California Scientist-Ham On the Air from Antarctica's McMurdo Station, Ross Ice Shelf
Ham radio is not the primary reason Ron Flick, K6REF, is in Antarctica, but it’s proving to be an enjoyable diversion to his scientific activities at McMurdo Station and the Ross Ice Shelf. He’s put a few hundred contacts in the log since arriving late last month from California. Flick, an oceanographer with the California Department of Parks and Recreation, Division of Boating and Waterways, and colleagues are conducting ice vibration studies on the Ross Ice Shelf for Scripps Institution of Oceanography. McMurdo is home to KC4USV, but Flick’s initial experience at the station — once he was able to locate the key to unlock the door — was less than optimal.
“The view is spectacular!” he enthused. “After I plugged the radio into power and the Yagi, I was able to hear a few stations on the lower end of 20, but was not able to contact anyone. The Yagi is fixed in an east-west orientation.”
Flick subsequently learned that the Antarctic winds had shifted the Yagi’s orientation. He’d been using 14.243 MHz — the “usual” KC4USV frequency — and 14.290 MHz, which he called “my personal favorite.” He was also using 21.260 MHz, generally getting on the air around 2200 UTC for a few hours, depending upon his work schedule.
“[C]onditions here are rough for old men like me,” he said, “and the training and equipment assembly for our project is a big job.”
According to the Scripps Institution, Amateur Radio operations are part of the outreach and education efforts of the “Dynamic Response of the Ross Ice Shelf to Wave-Induced Vibrations” expedition.
Starting this week, Flick will be on the air from Yesterday Camp near the International Date Line, running 100 W to dipole antennas, as time and conditions permit. He hopes to be on the air for a few hours during the Antarctic afternoon and evening, starting at about 0300 UTC.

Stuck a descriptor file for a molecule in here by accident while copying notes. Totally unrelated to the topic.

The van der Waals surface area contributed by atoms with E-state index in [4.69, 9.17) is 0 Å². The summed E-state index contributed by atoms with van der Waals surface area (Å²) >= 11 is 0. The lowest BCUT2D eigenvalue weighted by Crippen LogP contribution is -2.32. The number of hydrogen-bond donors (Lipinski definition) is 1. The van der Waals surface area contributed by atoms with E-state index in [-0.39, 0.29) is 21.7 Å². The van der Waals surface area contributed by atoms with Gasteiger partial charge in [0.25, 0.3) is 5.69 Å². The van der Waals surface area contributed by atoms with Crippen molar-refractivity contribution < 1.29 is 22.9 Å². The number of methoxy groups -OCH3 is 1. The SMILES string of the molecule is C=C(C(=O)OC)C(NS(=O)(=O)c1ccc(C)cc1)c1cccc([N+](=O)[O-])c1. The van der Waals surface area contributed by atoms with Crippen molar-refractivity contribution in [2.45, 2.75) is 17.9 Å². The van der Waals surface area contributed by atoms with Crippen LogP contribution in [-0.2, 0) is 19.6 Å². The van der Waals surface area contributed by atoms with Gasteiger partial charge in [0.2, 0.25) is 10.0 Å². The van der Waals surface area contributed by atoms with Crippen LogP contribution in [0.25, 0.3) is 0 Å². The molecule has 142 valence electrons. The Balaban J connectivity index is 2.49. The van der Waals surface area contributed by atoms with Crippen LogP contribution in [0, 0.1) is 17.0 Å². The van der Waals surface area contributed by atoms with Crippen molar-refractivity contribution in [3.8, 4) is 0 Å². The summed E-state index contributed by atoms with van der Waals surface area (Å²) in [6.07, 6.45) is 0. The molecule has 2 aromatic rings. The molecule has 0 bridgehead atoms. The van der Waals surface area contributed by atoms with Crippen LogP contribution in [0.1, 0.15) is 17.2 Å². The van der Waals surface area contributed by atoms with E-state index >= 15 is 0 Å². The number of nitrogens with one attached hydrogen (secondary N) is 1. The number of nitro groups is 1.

A member of the Star of India Amateur Radio Club at the San Diego Maritime Museum, Flick reported that upon his arrival October 31, he was greeted with a “balmy 14° F” temperature, as summer weather approaches the South Pole.
Some computer-related wiring was underway in the ham shack this week, which, Flick said, was a good thing, since it will provide Internet service to the KC4USV operators. The downside was the work inhibited his ability to get on the air.
“Antarctica is full of rules and procedures, by and large designed to keep everybody safe and warm, or at least alive,” he quipped.
He had been planning to be on the air as much as possible before heading out onto the ice on November 11, and he is hoping to maintain “a similar routine” from the Ross Ice Shelf while camped out there until December 5, sans Internet, and operating as KC4/K6REF. “But we will have satellite phones, so I can call Bob, KK4KT, and he can forward alerts,” he said.
Flick anticipates “primitive” conditions at Yesterday Camp. “I would greatly appreciate it if you can act as relays to make phone contact with my wife, Myra, and other expedition team members to pass on how we are doing while we are on the ice shelf,” he implored the Amateur Radio community. “As far as we know, no humans have ever been where we're going to be camped!”
The US Antarctic Program has a webcam at McMurdo Station. — Thanks to Joe Garza, AB6RM